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Old 12-11-2003, 04:52 AM   #1
Registered: Nov 2003
Location: Poland => Mazowieckie => Ok'a
Distribution: Gentoo
Posts: 176

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The Brand New UltraMegaSuper "Which Distro" Thread

currently i'm using RedHat9 but i'm considering change of that distro. well i cannot say i am an expert in linux, however i do know the basis (i believe so ). i don't know which linux distribution should i choose now. few people recommended Debian to me. as far as i know it is one of the best linux distros and in addition it does supports binary packages. but i'm still now sure. i was told that SuSE is good too. which (of the most popular distros) would you recommend me?
Old 12-11-2003, 05:07 AM   #2
Registered: Nov 2002
Location: England
Distribution: Ubuntu 9.04
Posts: 631

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Try a few and make your own decision. As long as you have your data on a separate partition and backed up, you can't go wrong.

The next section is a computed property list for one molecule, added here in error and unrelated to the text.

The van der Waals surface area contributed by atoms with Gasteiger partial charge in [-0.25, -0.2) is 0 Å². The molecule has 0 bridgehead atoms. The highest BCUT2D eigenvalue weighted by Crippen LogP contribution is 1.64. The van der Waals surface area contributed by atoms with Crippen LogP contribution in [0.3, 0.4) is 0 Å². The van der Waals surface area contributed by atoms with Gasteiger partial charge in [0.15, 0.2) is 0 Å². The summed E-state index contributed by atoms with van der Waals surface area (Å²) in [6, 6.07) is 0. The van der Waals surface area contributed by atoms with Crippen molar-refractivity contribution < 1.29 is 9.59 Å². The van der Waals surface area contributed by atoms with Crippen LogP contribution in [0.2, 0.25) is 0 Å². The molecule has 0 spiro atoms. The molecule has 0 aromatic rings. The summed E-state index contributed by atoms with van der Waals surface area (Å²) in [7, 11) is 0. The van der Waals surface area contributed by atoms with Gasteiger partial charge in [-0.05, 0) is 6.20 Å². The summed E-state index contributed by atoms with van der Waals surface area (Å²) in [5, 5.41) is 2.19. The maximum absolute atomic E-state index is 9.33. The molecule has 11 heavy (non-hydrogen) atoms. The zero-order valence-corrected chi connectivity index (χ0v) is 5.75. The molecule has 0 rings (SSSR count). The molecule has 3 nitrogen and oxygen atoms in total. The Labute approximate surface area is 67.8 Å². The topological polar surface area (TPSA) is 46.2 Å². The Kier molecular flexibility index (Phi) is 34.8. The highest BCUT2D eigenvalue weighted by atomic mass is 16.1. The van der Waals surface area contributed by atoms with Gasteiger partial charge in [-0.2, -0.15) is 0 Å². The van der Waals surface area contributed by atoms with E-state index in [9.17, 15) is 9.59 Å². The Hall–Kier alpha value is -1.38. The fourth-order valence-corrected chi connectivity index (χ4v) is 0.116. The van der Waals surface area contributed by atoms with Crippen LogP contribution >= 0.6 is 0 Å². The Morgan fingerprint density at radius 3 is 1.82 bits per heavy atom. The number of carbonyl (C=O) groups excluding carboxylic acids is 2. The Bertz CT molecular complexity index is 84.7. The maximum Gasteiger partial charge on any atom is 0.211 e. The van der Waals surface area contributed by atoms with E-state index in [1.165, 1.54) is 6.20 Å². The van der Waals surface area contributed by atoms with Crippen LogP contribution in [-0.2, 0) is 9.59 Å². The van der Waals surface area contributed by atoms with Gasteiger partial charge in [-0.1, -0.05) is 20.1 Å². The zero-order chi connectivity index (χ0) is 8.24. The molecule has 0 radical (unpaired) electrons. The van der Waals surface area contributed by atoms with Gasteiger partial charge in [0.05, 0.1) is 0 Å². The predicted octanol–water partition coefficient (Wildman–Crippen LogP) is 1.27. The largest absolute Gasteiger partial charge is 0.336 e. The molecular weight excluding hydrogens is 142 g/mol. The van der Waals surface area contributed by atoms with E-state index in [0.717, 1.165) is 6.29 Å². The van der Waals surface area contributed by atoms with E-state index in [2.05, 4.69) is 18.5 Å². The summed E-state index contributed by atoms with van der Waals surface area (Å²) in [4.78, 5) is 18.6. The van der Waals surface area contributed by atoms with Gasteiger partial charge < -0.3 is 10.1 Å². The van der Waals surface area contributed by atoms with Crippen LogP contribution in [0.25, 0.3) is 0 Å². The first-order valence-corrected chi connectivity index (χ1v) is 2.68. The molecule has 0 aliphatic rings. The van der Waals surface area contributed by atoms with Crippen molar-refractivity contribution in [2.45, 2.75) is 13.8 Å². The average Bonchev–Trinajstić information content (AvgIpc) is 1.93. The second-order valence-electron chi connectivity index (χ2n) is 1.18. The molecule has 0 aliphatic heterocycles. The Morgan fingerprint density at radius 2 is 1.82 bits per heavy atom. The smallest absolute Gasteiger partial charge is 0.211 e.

Start off trying Debian, Mandrake and/or SuSE (the first two you can download full isos, SuSE you can download a trial run-off-CD iso). See which you prefer. You might also like to try some others - see
Old 12-11-2003, 05:27 AM   #3
Registered: Nov 2003
Location: Italy: 44 42' N - 12 11' E
Distribution: Slackware, what else?!!
Posts: 63

Rep: Reputation: 15
I agree with iainr. You have to find your way.... I think this is the better advice.
Now I'm using Slackware (this is my choice) but I tried Debian, RedHat, Mandrake, Suse, FreeBSD,... also.
Old 12-11-2003, 05:40 AM   #4
Registered: Aug 2002
Location: Scotland
Distribution: Red hat
Posts: 55

Rep: Reputation: 15
im currently on Debian.

I have tried Mandrake and Redhat already both good distros too.
Old 12-11-2003, 07:18 AM   #5
LQ Newbie
Registered: Jul 2003
Location: India
Distribution: Red Hat 7.1
Posts: 27

Rep: Reputation: 15
Which distro to choose

choosing a distro may be a prob i admit , but it actually depends on what ur application area revolves upon , debian is considered a very good dist bcos it is highly stable and still quite tough to handle , install and configure , on the other hand if it is just a desktop pc you may go for SUSE bcos it is extremely user friendly , I have used RH all my years , i suggest that , still today RH 7.1 I didnt have to change it bcos it still suits my needs , but i definitely agree with the other fellows here , its really upto you to decide ..
Thanks and all the best ..
Old 12-11-2003, 07:38 AM   #6
LQ Guru
Registered: Jan 2001
Posts: 24,149